Thirteen weeks ago, I swung through the city on vines. I felt myself unshackled from the mortal experience in which I had been trapped. So much more freeing than jumping from rooftop to rooftop. This was true power. Power that didn’t fade. Power without a time limit. I knew what all the rest of them felt like finally. Before I was just playing at superhero, but, now, I could finally be one now.

I started kicking around ideas in my head. Something with the vines? Something Ivy? What would I do for a costume? What were the limits of these vines? I had a lot of testing and research to do on the whole thing.

Twelve weeks ago, I woke up underwater. I opened my eyes and saw the ceiling undulate and ripple before realizing I had fallen asleep in my tub. A place I came to get rid of the itching that seemed to have infected my whole body. Remembering the itching, I stayed beneath the water. I wasn’t drowning, though I wasn’t breathing water or anything. It was more that I didn’t need to breathe at all. It had to do with how my powers worked. I wouldn’t really know the whole nature of them until later, but reality was overlapping and I existed as both one of the tree race and a human still. With my lungs overlapped with the tree lungs I was able to endlessly cycle between oxygen and carbon dioxide. A nice little-closed system.

Eleven weeks ago, they named me The Green Knight. Turns out the itching was my skin trying to coexist with the new bark coming in. I got used to it after awhile. I thought it looked like a set of wooden armor, so I went out and got a wooden helmet and a wooden sword. Nice little knight theme. I was hoping they’d call me Sir ArBors, honestly. I even started a social media push for it, but The Green Knight won out.

Ten weeks ago, I fought The Russian on Oak street again. We ended up doing just as much damage to the street as last time, but I guess I looked the part now, because when Northwest Sentinel showed up he shook my hand and thanked me.

Nine weeks ago, it spoke to me.

My avatar. I scratch at the fabric and you are the ripples my fingernail creates. I breath and you are a fraction of the exhalate condensed. You are a skin cell fallen from my scalp. The seeds you ate are a lightning rod for my power. I was weakened. Nearly destroyed. My essence spread so thin across your universe. The only survivors those away from home. You are to save them. You are to deliver them. You are to take them home.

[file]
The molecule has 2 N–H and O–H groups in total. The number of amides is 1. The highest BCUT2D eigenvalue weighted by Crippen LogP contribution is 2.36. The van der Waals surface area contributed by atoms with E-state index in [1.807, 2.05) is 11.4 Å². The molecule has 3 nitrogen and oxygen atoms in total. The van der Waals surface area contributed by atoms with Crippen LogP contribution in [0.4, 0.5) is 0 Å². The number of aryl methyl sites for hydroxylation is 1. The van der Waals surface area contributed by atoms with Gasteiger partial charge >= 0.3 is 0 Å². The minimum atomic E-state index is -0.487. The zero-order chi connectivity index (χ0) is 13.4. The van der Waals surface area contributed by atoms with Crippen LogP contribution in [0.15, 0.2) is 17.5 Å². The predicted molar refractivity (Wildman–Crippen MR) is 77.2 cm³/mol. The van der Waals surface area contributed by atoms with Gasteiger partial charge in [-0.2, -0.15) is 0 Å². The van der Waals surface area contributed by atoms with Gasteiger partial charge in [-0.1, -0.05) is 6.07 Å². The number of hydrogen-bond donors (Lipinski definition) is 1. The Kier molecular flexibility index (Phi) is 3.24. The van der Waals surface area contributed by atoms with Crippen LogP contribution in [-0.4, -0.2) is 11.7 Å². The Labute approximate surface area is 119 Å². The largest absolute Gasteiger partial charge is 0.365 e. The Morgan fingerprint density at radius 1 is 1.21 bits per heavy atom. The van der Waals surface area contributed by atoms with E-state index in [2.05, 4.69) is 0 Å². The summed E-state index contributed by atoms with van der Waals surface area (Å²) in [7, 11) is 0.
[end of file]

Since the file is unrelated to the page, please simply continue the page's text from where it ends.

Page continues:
You have failed in everything you have set your hands to so far in your short life. But now that I am with you, inside you. You will never fail again. I am in your heart, and all your actions will be an extension of my will. Make choice and do not be afraid. They will never be the wrong ones ever again. You are divine. You are chosen. You are mine.

Eight weeks ago, we met with Spruce. He didn’t recognize me from before what with my skin being covered in wood, but He did recognize me as the hero that had been making a name for himself. I told him I needed to get in touch with everyone. I was on a mission now. I had to gather all of the species. I had a plan to be their shepherd. To take them to the chosen land. I don’t know how I knew what I had to do. I just kind of followed what was in my heart, and somewhere deep inside I knew it couldn’t mislead me. He didn’t want to help at first. But then I put my hand forward and held open my palm. A flower sprouted from the cracks in the bark. It grew upward, leaves sprouting from the stem as the bud continued. Then reaching an endpoint, the bud spouted into deep red petals with a light at its center. The flower turned around to face Spruce and his eyes lit up with that same light. He sniffed and nodded. My first disciple.